This story really begins with Will Eisner, who grew up poor and Jewish in the 1920s and in pre-War, Depression-era Brooklyn. Eisner published what’s generally considered the first graphic novel, A Contract With God, in 1978. He also coined the term “sequential art”—which helps to explain to some of us how comic books became graphic novels. Eisner taught a course on sequential art for years at the School of Visual Arts in New York City. Before that, in 1940, he wrote a syndicated newspaper comic called “The Spirit,” named for its hero, a resurrected-detective-turned-superhero. Later, he created another character, Mr. Mystic. Eisner continued to tackle big subjects into his 80s in graphic novels like Fagin the Jew, where he expanded the character from Dickens’ Oliver Twist beyond its anti-Semitic stereotypes. The Comic Book Hall of Fame is even named for Will Eisner. So, whether they know it or not, all of these author-artists under review are his grandchildren.
Religion remains a core subject for graphic novelists. There’s a bit of madness to religion, of course, which is part of the appeal, I’m convinced, even in a graphic novel, and even as their readership is skewed toward those under the age of 30. Many graphic novelists seem to be “working out” the ways they’ve been devastated by faith. The genre is good for this, since anger and frustration are easily communicated by the drawings.
Take for instance, the new book by Bunn, Churilla and Stewart, who serve as writer, illustrator, and colorer of Hellbreak. It features episodes of exorcism, complete with the priest-in-collar Father Gabriel Lloyd, but taking place in a dungeon torture chamber. Before priest and possessed make their way there, and Father Lloyd begins to read the rite, they meet in the patient’s bedroom, where he’s chained to the bed. “I’d like to know what opened the door for you. What sin was the catalyst?” asks the priest. The possessed responds, “From the moment you were dragged screaming and bloody from your cow of a mother, you start building damnation brick by brick, and you carry hell around with you for the rest of your days.” There’s the fury, and you can imagine how the drawings of the possessed man’s facial expressions easily turn it into horror.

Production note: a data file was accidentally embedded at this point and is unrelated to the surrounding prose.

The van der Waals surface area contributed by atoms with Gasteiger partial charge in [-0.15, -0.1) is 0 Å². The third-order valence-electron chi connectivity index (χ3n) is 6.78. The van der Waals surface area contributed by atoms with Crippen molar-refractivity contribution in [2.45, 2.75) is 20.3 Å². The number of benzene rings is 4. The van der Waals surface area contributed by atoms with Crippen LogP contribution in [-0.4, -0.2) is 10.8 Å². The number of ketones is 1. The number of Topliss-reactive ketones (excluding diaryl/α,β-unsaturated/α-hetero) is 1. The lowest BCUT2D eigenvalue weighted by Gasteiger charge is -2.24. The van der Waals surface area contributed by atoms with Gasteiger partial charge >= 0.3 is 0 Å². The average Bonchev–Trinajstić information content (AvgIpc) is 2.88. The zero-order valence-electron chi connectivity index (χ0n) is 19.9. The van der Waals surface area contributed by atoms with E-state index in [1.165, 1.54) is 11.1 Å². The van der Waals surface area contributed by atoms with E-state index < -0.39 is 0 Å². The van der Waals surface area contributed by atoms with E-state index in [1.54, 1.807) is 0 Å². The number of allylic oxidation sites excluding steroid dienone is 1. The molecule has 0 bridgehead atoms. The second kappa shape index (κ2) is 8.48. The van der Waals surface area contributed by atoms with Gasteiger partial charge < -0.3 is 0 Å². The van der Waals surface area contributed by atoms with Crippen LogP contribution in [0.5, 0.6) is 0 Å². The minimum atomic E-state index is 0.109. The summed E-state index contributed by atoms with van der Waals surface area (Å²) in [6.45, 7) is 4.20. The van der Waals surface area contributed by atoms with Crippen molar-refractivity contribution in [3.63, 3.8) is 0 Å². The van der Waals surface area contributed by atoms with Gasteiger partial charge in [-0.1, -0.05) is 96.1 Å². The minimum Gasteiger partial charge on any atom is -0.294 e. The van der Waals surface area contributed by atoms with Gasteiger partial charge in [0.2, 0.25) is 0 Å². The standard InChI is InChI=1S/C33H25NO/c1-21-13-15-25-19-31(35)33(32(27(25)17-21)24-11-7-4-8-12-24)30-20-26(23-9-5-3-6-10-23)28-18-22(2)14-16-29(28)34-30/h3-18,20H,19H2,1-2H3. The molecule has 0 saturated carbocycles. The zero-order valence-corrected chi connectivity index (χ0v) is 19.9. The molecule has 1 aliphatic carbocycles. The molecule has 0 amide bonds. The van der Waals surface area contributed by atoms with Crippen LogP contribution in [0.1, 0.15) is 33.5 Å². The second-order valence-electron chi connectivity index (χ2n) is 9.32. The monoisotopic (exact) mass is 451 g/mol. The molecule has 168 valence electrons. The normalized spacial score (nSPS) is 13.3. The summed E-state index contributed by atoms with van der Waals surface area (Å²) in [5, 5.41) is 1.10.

At the opposite end of the spectrum of faith-disillusionment in graphic novels is Anders Nilsen, born in 1973 in New Hampshire. He uses cross-outs and blot-outs in his cartooning to demonstrate the creative process itself and to make more real his own inner processing. The resulting visual is not at all like the comics you may have grown up reading in the Sunday paper. I grew up in the 1970s purchasing Spider Man, Superman and Archie at 7-Eleven. How interesting the evolution of the genre has been since then. But then how odd that the shelving category for these books is still most often, in libraries and bookstores, “Young Adult (YA)”—as if comic books cum graphic novels are mostly for kids. They aren’t.
Anders Nilsen has his characters thinking about the death of God, even the Protestant Reformation, nihilistically. Poetry Is Useless is a series of musings to demonstrate the thesis of the title. Nilsen is an angry, probably recent, atheist. One of his musings goes like this: “You are a beast, an animal, snuffling in the dirt. This theory you have, that you were formed from the clay by the hand of God, given special attention, your life breathed into you by his very breath: it’s a fiction. You are no different than the insects, the worms, some feral bog. In fact, the very conceit at the heart of your theory debases even this lowly status. No worm thinks it was made in the image of God.” To think that my parents were concerned about my reading Spider Man!
Blankets, meanwhile, is a coming-of-age story set in the American Upper Midwest, and has appealed to thousands of teenagers since it first appeared—all 600 pages of it—in 2003. It’s a memoir told like a novel, with more pictures than text. I read it in three hours, in one sitting. It is David Copperfield with evangelical Christian fear and adolescent self-loathing thrown in. We watch the author Craig Thompson under strict discipline at home, subject to relentless bullying at school, dreaming of running away and hearing at church that nothing about life is scary “if you are a Christian and have asked Jesus into your heart; because when you die, you’ll go to heaven.” He falls in love, lies to his parents and then loses the girl. The comparison to Dickens is apt because Blankets is a romantic book, designed to tug emotionally. More than any of its other qualitues, this is what marks it as aimed at teenagers.
The most powerful piece of new sequential art this year is in The Best American Comics 2015. It’s a short story entitled “Palm Ash” by Julia Gfrorer, and I’m astonished that it made it into such an annual collection. For 16 deeply powerful pages, Gfrorer (also New Hampshire-born), depicts scenes from the martyrdom of a saint in an amphitheater of ancient Rome. We see a clandestine baptism, a duplicitous woman and virulent hatred and violence, including a brutal beating and murder. The tension, violence and blood are befitting the genre, but the genuinely spiritual overtones are not. The author writes in notes at the back of the book that she was inspired to create the story by memories of an occasion when she was “forced to witness the abuse of a loved one.” For this reason she used the ancient Christian theme of martyrdom as the setting “to illustrate the pain of watching helplessly when people you love are in danger, the willingness to endure or inflict pain when you believe it serves your ideals and the desire (efficacious or not) to intervene in the pain of others.”